On December 15, 1934, by written agreement between the plaintiff and Hersey, the balance due was made payable in eighteen monthly instalments, and it was provided that the title to the burner and its accessories should remain in the plaintiff until the entire balance should be paid, and that the burner and its accessories should be deemed personal property.

Apparently before the installation, and certainly before the written agreement, the defendant, on November 5, 1934, attached the house and the lot of land upon which it stood in an action against said Hersey, and on March 2, 1935, bought the real estate at an execution sale based on such attachment. Upon demand by the plaintiff for the burner and its accessories, the defendant refused to deliver them. This action for their conversion was brought on October 24, 1935. The judge found for the plaintiff and assessed damages in the sum of $350.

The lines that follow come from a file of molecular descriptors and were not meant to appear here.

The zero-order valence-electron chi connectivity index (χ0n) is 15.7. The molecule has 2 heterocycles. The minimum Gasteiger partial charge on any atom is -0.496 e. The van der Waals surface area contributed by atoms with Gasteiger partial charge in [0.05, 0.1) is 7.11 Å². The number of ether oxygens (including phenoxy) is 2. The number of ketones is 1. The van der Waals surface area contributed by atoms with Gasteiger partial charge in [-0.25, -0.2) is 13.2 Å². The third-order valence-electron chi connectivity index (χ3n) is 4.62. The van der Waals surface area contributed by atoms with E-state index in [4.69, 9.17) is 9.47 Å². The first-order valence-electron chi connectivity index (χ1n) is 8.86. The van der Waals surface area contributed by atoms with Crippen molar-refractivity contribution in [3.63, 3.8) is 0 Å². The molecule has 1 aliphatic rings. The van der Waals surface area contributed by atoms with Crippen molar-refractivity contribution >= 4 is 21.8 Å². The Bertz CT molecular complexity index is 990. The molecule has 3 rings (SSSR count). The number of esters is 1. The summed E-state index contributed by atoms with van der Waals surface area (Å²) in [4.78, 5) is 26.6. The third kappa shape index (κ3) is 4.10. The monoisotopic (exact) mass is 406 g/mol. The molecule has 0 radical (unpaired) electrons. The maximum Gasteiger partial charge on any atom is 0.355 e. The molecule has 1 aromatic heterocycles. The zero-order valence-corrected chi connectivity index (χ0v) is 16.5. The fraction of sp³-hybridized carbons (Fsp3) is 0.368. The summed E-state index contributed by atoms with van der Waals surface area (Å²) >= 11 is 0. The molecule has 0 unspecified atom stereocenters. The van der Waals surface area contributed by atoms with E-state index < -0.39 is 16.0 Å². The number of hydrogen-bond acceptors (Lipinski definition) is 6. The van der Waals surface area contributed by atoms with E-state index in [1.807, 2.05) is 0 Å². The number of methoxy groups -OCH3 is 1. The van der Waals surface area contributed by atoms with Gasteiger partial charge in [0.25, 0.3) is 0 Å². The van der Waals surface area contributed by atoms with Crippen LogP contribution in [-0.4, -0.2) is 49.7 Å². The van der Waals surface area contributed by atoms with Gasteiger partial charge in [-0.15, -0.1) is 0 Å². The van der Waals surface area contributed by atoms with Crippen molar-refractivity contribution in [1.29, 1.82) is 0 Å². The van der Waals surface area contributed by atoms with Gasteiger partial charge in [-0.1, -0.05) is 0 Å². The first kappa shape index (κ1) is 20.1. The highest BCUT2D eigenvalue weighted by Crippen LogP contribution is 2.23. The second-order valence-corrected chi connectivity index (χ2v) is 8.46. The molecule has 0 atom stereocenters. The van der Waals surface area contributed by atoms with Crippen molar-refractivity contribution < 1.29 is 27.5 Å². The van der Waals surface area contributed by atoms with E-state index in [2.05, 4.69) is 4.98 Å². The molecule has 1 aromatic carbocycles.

G. L. (Ter. Ed.) c. 184, ยง 13, provides: "No conditional sale of heating apparatus . . . which are afterward wrought into or attached to real estate, whether they are fixtures at common law or not, shall be valid as against any mortgagee, purchaser or grantee of such real estate, unless not later than ten days after the delivery thereon of such personal property a notice such as is herein prescribed is recorded in the registry of deeds for the county or district where the real estate lies. . . ." See now St. 1937, c. 112. The plaintiff recorded no such notice. We need not consider whether, if the oil burner became part of the real estate, the conditional vendor by recording a proper notice could defeat the title of the defendant to it under an earlier attachment of real estate. Waverley Co-operative Bank v. Haner, 273 Mass. 477. Commercial Credit Corp. v. Gould, 275 Mass. 48, 50. Sacks v. McKane, 281 Mass. 11, 20. American Soda Fountain Co. v. Parsons, 32 Fed. (2d)